Fri Sep 8, 2017 05:52PM
james jatras
james jatras
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The US and other Western governments are not sincere about their criticism of the Myanmar government for committing atrocities against the Rohingya Muslims, says a former US Senate policy adviser and diplomat.

“I’m always very suspicious of the motives of the Western governments and Western media when they take up the cause of a Muslim minority in some country,” said James Jatras, who is also a specialist in international relations and legislative politics in Washington.

“We remember how the West did the same thing with the Kosovo Albanian Muslims in Serbia in the 1990s,” Jatras told Press TV on Friday.

“It seems to be a lot of this is crocodile tears; that they will make a big show of showing concern, but what they’re really trying to do is cover up their own actions in places like Iraq and Libya and Syria,” he added.

US and UK officials have expressed concerns about the deadly violence against the Rohingya but refused to address calls for international sanctions against Myanmar, and also avoided to blame Myanmar’s de facto ruler Aung San Suu Kyi over her complicity in the ethnic cleansing of Rohingya Muslims.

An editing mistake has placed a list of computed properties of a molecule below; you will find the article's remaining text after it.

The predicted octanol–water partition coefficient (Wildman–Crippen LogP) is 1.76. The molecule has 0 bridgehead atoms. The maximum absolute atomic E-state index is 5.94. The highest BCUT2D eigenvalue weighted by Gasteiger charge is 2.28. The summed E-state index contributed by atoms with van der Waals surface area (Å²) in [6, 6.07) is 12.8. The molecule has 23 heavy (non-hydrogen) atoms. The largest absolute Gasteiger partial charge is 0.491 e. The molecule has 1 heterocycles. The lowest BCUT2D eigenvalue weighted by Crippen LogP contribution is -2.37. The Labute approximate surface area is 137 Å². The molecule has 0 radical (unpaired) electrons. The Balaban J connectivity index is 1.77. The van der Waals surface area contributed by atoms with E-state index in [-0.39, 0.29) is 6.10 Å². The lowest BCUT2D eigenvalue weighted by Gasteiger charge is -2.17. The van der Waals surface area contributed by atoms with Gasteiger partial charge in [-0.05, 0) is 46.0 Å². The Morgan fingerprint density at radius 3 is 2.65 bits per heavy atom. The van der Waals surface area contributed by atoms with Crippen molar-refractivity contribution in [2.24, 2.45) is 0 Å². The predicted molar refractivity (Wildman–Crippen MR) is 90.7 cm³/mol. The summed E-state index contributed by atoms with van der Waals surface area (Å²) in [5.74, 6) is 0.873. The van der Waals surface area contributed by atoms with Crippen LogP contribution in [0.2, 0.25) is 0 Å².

The large-scale violence began about two weeks ago when a group claiming to defend the Rohingya launched attacks on several border and police posts north of Rakhine, killing several officers. The army, backed by Buddhist mobs, then embarked on a massive “clearance operation,” which according to many eyewitnesses, has forced tens of thousands from their homes.

The UN refugee agency, UNHCR, confirmed Thursday that some 164,000 Rohingya Muslims had fled Myanmar’s western state of Rakhine to seek refuge in camps in Bangladesh since a harsh crackdown against them started on August 25.

Refugees who have made it into Bangladesh have also recounted the violence by Myanmar troops and Buddhist mobs, saying they set their homes ablaze, sprayed bullets indiscriminately and stabbed civilians. The refugees say they were ordered to abandon their homes or be killed.